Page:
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Get cool-season veggies into the ground now

It’s time to plant your cool- season vegetables. Note what you can plant: beets, broccoli, cabbage, carrots, cauliflower, chard, endive, kale, lettuce, onions, parsley, peas, radishes and spinach. These vegetables love our spring weather, but get them in before April Fools’ Day to get the best results.

I asked Master Gardener Don Fabbi what steps gardeners can follow to be successful. He said, “Take advantage of our weather, improve your soil, plant the vegetables right, mulch the vegetables after planting and visit your garden daily.”

But first Fabbi wants to mention other reasons for planting veggies:

■ You have complete control of your garden.

■ You are able to expand your plant palette by ordering from different catalogs.

■ You know your food is safe.

■ You harvest vegetables at the peak of freshness.

■ Gardening brings families together.

■ It brings you a great sense of accomplishment.

Weather advantage: Planting vegetables at the right time is so critical. Fabbi said, “We have three planting seasons in Las Vegas. The first is planting cool-season vegetables in February and March. The second is planting warm-season vegetables (tomatoes, peppers, melons, squash, to mention a few) from March into June. And then planting cool-season vegetables again from August into October. These crops will overlap so you’ll have a thriving garden all year.”

Soils: Fabbi said, “Our native soils are almost dead because they don’t have any organic matter in them.” Fabbi’s favorite saying is, “If you only had $100 to spend on your garden, spend $90 on the soil.” That is just how strong he feels, and he focuses on soils in all his lectures.

If you plan to grow your garden in our native soils, here’s Fabbi’s prescription for success.

■ Remove all junk and large rocks in the garden area.

■ Apply compost over the garden area up to 8 inches deep.

■ Add a balanced fertilizer of nitrogen, phosphorous and potassium. Nitrogen causes plants to grow; phosphorous spurs the production of roots, flowers and fruit; and potassium improves the overall health of your veggies.

■ Work these ingredients at least 6 inches into the soil.

■ Give your soil a good soaking to flush away the salts and alkali.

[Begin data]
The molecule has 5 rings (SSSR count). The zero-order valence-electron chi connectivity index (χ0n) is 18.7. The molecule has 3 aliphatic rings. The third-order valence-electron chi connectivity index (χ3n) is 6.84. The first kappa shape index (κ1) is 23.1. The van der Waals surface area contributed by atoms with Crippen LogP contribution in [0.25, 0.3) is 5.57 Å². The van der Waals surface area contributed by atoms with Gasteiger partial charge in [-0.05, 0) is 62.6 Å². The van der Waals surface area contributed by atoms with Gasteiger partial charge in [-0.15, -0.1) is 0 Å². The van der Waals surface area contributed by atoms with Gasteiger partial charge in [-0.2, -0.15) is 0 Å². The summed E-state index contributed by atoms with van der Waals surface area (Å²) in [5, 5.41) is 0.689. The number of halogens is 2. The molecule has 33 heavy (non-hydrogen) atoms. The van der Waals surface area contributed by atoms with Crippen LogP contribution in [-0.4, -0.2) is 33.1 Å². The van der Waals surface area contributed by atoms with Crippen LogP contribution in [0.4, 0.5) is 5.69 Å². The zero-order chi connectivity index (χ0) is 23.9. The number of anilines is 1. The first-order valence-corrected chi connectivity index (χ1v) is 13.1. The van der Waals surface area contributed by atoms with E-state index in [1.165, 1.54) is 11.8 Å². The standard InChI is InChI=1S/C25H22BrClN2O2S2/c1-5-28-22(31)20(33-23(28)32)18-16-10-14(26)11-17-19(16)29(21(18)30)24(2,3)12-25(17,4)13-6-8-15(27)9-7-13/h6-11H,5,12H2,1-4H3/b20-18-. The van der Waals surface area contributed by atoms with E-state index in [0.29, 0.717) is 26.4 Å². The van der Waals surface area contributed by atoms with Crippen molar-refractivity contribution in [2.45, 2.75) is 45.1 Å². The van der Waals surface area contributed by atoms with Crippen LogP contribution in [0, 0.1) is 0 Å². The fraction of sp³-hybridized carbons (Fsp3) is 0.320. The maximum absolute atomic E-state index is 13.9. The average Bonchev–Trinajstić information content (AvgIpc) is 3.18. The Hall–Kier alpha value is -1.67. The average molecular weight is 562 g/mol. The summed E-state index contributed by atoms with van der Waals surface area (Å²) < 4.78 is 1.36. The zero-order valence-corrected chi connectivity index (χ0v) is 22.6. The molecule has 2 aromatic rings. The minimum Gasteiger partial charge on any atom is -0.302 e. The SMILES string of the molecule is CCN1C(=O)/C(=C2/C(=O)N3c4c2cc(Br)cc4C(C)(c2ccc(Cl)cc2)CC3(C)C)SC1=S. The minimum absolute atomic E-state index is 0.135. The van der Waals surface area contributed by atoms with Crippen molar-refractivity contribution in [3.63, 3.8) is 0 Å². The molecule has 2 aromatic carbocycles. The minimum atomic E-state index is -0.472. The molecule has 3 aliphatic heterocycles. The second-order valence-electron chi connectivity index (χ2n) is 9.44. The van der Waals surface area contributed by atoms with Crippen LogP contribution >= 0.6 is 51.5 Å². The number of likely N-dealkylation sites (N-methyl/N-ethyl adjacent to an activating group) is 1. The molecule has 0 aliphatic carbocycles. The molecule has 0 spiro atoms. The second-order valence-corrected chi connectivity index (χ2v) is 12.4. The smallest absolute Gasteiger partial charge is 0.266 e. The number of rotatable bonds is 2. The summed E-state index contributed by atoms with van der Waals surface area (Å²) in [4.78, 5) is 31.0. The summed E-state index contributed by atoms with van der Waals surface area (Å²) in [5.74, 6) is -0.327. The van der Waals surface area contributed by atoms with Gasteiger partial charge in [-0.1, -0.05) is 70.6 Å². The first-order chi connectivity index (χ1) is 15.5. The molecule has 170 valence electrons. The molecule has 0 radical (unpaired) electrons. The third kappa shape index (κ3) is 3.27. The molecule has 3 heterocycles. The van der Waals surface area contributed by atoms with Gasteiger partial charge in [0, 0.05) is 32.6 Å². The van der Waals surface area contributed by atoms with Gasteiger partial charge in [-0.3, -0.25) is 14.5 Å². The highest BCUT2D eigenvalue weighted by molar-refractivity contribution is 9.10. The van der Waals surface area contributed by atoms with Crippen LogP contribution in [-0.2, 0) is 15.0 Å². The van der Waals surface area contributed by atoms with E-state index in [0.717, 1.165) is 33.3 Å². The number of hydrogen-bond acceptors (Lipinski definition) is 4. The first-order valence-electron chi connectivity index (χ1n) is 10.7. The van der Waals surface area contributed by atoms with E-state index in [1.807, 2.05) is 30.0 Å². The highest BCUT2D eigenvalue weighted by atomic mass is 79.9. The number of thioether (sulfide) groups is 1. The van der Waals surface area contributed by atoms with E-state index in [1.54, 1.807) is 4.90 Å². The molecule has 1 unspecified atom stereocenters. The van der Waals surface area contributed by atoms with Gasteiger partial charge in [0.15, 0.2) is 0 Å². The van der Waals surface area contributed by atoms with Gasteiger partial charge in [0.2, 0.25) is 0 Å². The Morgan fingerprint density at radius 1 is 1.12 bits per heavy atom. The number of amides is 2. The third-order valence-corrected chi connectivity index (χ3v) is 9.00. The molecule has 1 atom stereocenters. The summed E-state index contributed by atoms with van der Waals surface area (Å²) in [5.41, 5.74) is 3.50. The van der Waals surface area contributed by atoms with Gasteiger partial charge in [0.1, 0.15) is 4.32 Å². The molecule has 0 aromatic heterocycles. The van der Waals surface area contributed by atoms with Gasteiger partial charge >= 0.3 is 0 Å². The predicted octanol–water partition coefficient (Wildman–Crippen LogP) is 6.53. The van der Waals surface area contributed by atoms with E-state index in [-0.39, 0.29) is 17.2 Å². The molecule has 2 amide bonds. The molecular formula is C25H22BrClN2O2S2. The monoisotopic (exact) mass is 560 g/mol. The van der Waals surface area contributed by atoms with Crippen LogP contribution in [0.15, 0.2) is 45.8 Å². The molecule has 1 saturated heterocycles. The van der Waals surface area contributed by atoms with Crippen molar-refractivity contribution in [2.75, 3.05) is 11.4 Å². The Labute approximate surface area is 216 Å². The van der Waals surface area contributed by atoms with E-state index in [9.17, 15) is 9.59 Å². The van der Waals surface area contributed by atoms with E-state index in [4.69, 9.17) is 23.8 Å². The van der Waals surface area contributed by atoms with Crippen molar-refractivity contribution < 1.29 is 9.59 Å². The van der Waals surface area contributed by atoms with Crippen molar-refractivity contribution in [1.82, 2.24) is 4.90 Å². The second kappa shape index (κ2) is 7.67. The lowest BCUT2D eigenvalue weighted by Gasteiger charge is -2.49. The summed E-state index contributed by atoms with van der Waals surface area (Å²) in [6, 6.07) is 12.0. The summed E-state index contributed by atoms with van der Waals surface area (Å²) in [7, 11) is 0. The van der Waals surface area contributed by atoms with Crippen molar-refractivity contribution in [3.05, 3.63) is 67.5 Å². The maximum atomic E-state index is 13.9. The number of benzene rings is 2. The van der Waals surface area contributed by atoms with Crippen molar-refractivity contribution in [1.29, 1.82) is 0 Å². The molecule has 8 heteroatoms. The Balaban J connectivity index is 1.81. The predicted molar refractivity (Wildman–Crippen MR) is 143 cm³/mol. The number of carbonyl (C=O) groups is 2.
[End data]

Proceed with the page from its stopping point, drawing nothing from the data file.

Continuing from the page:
■ Once the soil becomes workable, plant.

You inherit a lot of problems when growing vegetables in native soils. Fabbi finds raised beds are problem solvers. You want the bed to be at least a foot deep if you’re going to plant foot-long carrots.

Place 2-by-12-inch boards around the area you want to grow your crops in to contain the soil. Fabbi adds another board so he can sit while working his garden. Only make your beds 4 feet wide so you can reach across the beds to work them. You don’t have to walk on the soil. Then fill the bed with compost soil. There are two places Fabbi purchases his composted soil: Viragrow (702-497-7371) or Whiting Brothers (702-457-4066). They sell composted soil in bulk and deliver for a slight charge. These soils cover a multitude of sins to make your gardening much easier.

Planting: Most cool-season vegetable seeds are planted directly into the soil. Here is a well-kept secret of Fabbi’s: All the information you need to know is on the seed packet with three exceptions:

■ Determine the average last frost date, which is mid-March. The packet will tell you to plant these vegetables four to six weeks before the last frost date.

■ The packet will also tell you to plant in full sun but you need to provide some shade under our conditions. It’s always best to plant on the morning sun side of the house to protect your vegetables from afternoon sun.

■ Finally, examine the picture on the packet. That picture tells you what the vegetable looks like at peak quality.

Mulching: Mulching is critical. It conserves moisture, cools the soil and becomes a haven for microorganisms to improve your soil even more. Spread the mulch on your garden about 3 inches deep.

Visit your garden: Fabbi concluded by saying: “I visit my garden early every morning. With these visits I conquer just about every problem that may happen. If I see webbing building up, I hose the garden down. I seldom resort to using pesticides.”

By following these steps, Fabbi predicts you will have a highly productive garden.

Linn Mills writes a garden column each Sunday. You can reach him at linnmillslv@gmail.com or call him at 702-526-1495.

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